1) Programme entitled 'Summer 1940-Part Three: Occupation June 29th-July 5th' broadcast by Channel Television presented by Alastair Layzell. Talks about the effect the air raid had on the islanders, the fact that the air raid confirmed to the Germans fact that the islands were undefended, the population being in fear of more air raids, Philip Warder, who wroked for the Post Office, waiting for instructions to sever the cable between Jersey and England, the Guernsey Controlling Committee running island and Raymond Falla talking about his experiences, the landing of the Germans in Guernsey on June 30th and met by Ambrose Sherwill, proclamations being put up and anger at Raymond Falla because cows were on the runway at Guernsey Airport, July 1st the Germans invaded Jersey and dropped an ultimatum which was taken to the bailiff, it told that white flags had to put up, the States agreed to comply, an aeroplane landed at the Jersey Airport the next day and sent a message that the island was to be occupied fom 3pm that day when the bailiff, government secretary and attorney general met the Germans, Leslie Sinel went to cinema at The Forum and when he came out Germans were walking on the streets, the Germans soon looked at the essential services, at the Post Office Philip Warder was arrested for no reason and offered resistance for the rest of war by destroying letters sent to the commandant and the Evening Post came under the eyes of the german censor. First impressions of the german soldiers was them buying up of goods from shops. Jack Herbert took germans to the generating station at the airport and had to watch as Germans defused bombs left at the airport, tomato growers realised their income had stopped, the Controlling Committee took the glass houses over to plant other crops, Alderney was taken over and headquarters were established, July 4th a party crossed to Sark and met with Sybil Hathaway showing her respect but brought her list of orders. Captain Gussek was the first commandant and with him Coutanche worked out a proclamation for the local government to continue. Overall the Germans were friendly, morale was high and they believed the islands were a stepping stone to England. 2) A brief account of the German Occupation of Jersey from the BBC Schools Broadcast produced in Jersey by Joe Jackson and Graham Simms. Report on the origins and development of the second world war. July 1st 1940 occupation of Jersey begins. The responsibility for the island was on Sir Alexander Moncrieff Coutanche and the programme shows how he shouldered the burden. He remembers the arrival of the Germans and the affect it had on his position in the islands. Bob Le Sueur remembers the uncertainty and the speech by the bailiff in the Royal Square giving instructions to fly the white flag. Mrs Perkins remembers Germans bombing the harbour and their arrival with the orders received by the islanders. They remember Germans thinking they could get to London very easily, the introduction of a curfew, the surprise at the discipline of the Germans, the scarcity of money and schemes to raise some, the scarcity of food and improvisation with different ingredients. A poem written during the occupation about the scarcity of food is sung. After D-Day food supplies were cut off and after protests from the governments the red cross ship the SS Vega arrived. The liberation came with the arrival of the HMS Beagle and Coutanche got a message to go to the Pomme d'Or Hotel from where he was taken to the ship to witness the surrender. The programme looks at his life before and after the occupation and the award of his knighthood and peerage.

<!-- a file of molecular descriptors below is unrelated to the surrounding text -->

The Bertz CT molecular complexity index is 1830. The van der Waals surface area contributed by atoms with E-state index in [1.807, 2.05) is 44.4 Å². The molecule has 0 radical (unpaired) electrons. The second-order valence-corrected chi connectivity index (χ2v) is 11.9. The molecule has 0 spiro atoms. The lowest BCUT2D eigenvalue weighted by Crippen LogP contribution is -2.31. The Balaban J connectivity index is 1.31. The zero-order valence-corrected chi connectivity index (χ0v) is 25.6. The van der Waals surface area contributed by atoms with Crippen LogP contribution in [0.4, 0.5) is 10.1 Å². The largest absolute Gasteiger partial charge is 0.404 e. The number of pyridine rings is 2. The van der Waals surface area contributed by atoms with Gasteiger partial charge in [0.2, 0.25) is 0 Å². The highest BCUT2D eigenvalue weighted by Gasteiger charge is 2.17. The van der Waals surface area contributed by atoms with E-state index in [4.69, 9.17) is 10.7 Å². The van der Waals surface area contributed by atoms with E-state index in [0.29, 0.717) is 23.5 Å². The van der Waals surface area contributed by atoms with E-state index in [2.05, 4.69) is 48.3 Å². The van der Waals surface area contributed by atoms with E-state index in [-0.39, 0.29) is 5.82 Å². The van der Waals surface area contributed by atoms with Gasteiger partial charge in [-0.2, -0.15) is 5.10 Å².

Date: November 7th 1974 - July 3rd 1980